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Rock ‘n roll businessman Thomas Sandgaard in Charlton talks… and vows take Addicks to never-never land

THOMAS SANDGAARD has two loves – rock music and football.

And while most people are thinking towards their retirement at the age of 62, the US-based Danish businessman has decided to pursue new careers involving his biggest passions.

Having acquired a personal wealth believed to be in excess of £400million supplying medical devices, Sandgaard is recording a debut rock album as lead guitarist of his newly-formed band The Guardian Angel.

But that work is on hold because he is negotiating to buy Charlton Athletic.

And the musician has a Eurovision dream – to rock The Valley with European football.

He told SunSport: “I’m competitive so want Charlton going for trophies.

“The more important ones are when you’re in the Premier League – but to do that you need infrastructure supporting it.

“Then we can be playing for silverware on a European level and I mean the Europa League and Champions League.”

That is some claim for a club that has been out of the top flight for 13 seasons and had THREE different chairmen in the last year.

And a team that has been relegated to League One and in danger of going into administration if a takeover deal is not completed by the time the season kicks off on September 12. 

But Sandgaard says he and his legal team have had “constructive, encouraging and positive dialogue” with current club owners ESI as well as former owner Roland Duchatelet, who still owns The Valley and their Sparrows Lane training base – having sold the Addicks separately for a quid in December.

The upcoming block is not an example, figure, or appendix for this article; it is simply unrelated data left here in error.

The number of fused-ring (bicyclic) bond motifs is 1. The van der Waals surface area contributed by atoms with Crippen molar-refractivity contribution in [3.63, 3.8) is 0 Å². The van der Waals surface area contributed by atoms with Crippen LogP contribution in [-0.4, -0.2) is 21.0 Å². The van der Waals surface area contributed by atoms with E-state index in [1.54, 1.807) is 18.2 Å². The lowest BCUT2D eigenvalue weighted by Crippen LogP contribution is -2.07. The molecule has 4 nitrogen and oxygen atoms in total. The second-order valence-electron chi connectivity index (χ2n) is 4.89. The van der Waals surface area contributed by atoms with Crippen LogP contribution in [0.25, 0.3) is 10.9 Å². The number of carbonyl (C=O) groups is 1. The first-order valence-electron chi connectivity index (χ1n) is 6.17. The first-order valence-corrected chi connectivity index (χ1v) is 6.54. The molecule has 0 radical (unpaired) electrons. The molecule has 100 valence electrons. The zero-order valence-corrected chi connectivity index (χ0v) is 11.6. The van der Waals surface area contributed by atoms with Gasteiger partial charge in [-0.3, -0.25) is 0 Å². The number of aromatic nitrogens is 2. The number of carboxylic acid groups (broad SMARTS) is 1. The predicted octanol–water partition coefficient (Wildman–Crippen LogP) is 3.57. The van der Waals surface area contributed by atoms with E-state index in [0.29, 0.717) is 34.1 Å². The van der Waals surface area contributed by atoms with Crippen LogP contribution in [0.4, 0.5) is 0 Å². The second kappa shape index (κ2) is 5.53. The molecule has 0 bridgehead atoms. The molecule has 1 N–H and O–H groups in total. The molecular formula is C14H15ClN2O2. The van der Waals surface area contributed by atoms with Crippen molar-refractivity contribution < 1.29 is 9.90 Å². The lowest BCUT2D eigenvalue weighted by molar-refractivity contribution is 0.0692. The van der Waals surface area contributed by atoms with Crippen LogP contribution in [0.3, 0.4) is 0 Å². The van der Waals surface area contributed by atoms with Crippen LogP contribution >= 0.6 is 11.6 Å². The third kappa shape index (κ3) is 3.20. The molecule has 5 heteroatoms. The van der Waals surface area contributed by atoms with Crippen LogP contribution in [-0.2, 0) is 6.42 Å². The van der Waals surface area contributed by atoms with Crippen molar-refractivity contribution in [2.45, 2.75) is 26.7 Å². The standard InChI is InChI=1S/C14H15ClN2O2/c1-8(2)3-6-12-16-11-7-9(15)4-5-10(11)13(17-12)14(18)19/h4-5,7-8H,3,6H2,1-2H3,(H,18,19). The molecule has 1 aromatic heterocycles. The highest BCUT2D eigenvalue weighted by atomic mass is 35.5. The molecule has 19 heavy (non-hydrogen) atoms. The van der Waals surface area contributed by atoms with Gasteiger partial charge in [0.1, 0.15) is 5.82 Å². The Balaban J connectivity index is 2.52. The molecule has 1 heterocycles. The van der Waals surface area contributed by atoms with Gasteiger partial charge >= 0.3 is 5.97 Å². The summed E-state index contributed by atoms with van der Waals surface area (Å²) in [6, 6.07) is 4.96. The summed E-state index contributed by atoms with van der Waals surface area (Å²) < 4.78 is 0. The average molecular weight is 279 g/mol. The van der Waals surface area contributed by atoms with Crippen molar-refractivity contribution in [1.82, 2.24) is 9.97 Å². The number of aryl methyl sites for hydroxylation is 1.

On paper, it is a mess. Current chairman Paul Elliott wants to take legal action against ESI majority shareholder Tahnoon Nimer after insisting he had a written agreement the club would be sold to him.

He is currently seeking an injunction to stop any sale – despite having failed the EFL’s owners and directors’ test.

That all comes months after ex-chairman Matt Southall was removed from his post by Nimer in March and club lawyer Chris Farnell sacked last week.

But Sandgaard said: “It doesn’t scare me. It’s not as complicated as some make out.

“We all know where Roland stands in this and his history with the club. The difficult part was getting him to start communicating and the same thing with the whole Nimer-Southall part and then Elliott and Farnell. 

“Once you take the drama away, there’s a deal that can easily be done ahead of the new season – one that ideally includes everything, the club, stadium and training ground. 

“I’ve hired attorneys from Freshfields Bruckhaus Deringer – a huge international legal firm – and where my lack of experience in negotiating in English football falls short, they’ve been brilliant in cutting through and seeing the simplicity.

“And regardless of who is in charge of ESI, there’s a solution.”

But the big question since Sandgaard revealed his hand last Thursday is why would a Dane living in the US want to buy a League One club in turmoil?

He said: “I’ve two passions – rock music and football.

“I was a bit of a nerd when I was 13 so decided to go out and buy a guitar because I wanted to be one of the cool kids and be a rock musician. 

“But I also played football at amateur level in Denmark and started to love the English game when I watched on TV Chelsea winning the FA Cup in 1970.